Sunday also meant boat work and it was time to move Anne-Mon from the winter location to our ship. During the summer we will have a spot in a marina further out in the archipelago, but that is pretty far away so it is perfect to have her next to the ship for a while.
Since we have connected the service batteries we also wanted to test the alternator on the engine. We haven’t done this before and during our engine renovation we didn’t do any work with the alternator, we had just hoped that it would work. We magnetized the alternator by applying 12V to the D+ pin with the engine running. That was the easiest way to make the alternator charge as we do not have all the electrical system i place. The alternator started to charge fine but as the battery voltage started to reach 14.6V we decided to stop the engine as it felt like the alternator charging regulator was broken.
We removed the charging regulator to test its function separately. We connected a 10W light bulb between the slip ring brushes (acting as field coil) and applied an adjustable voltage to the D+ pin. For a working charing regulator the light bulb will light up until you increase the voltage above the regulating voltage. For an alternator like this that voltage is approx. 14.4V. Our charging regulator regulated at 14.7V, which explains why it increased to 14.6V during our test run.
We decided that the charging regulator probably is not malfunction but rather set at a pretty high regulating voltage. In our case that might not actually be a problem as we have AGM and SMF batteries which can withstand 15.0V and 14.8V absorption voltage respectively.
We reassembled the alternator and did a new test run and as expected the alternator charged our batteries to 14.7V and then regulated the charging.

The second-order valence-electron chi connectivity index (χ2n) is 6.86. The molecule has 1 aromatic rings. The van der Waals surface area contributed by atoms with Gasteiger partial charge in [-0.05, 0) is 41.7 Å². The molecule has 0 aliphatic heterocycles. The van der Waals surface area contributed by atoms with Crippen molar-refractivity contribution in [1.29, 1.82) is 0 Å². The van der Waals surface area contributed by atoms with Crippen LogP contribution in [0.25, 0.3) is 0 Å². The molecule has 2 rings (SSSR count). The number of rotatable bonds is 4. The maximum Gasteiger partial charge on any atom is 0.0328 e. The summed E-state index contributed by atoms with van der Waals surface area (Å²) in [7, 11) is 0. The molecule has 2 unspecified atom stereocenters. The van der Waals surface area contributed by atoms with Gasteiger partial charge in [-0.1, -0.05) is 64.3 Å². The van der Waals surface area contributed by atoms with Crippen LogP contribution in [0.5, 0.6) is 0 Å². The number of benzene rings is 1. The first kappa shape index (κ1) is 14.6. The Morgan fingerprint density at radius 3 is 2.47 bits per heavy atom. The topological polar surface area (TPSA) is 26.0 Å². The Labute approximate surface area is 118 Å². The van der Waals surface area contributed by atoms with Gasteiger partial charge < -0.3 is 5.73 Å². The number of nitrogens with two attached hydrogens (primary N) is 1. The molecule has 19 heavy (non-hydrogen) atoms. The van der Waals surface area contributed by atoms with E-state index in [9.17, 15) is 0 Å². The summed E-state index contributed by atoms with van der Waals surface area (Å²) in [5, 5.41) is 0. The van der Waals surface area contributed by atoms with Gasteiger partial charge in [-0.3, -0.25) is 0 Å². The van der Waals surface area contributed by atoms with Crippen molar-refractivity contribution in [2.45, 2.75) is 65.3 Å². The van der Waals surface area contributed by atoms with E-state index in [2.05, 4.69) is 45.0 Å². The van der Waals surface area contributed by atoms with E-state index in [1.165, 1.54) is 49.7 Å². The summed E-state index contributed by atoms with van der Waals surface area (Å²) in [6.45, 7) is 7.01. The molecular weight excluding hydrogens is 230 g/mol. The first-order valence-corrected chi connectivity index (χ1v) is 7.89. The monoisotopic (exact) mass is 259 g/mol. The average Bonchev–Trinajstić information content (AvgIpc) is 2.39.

Once we arrived to the ship we started to get rid of all the stuff we have inside the boat. We got a lot of things along with the boat, some useful and some trash. Some of the things are also our tools and equipment we have used while working in the boat.
As we have mentioned earlier we noticed that our batteries was too high, so that the insulation (with aluminum) on the hatch door touches the poles on the batteries. We want to keep as much of the insulation as possible, as the batteries are located next to the engine, so we started trying to removed the aluminum on the hatch door.
We have also had some leaking problem with the small porthole from the cockpit to the stern bed (The porthole can be seen on the picture above, when Thomas tried the stern bed). But that was not so surprising that it was leaking, as the old sealing inside was almost gone.
We had hoped that the weather would continue being warm and sunny, but the forecast shows around 10 degrees ( 50 Fahrenheit) and some rain for the next 10 days. This means that we won’t be able to continue with the plastic right now, so we will continue with the electrical system, cleaning and other things that come up.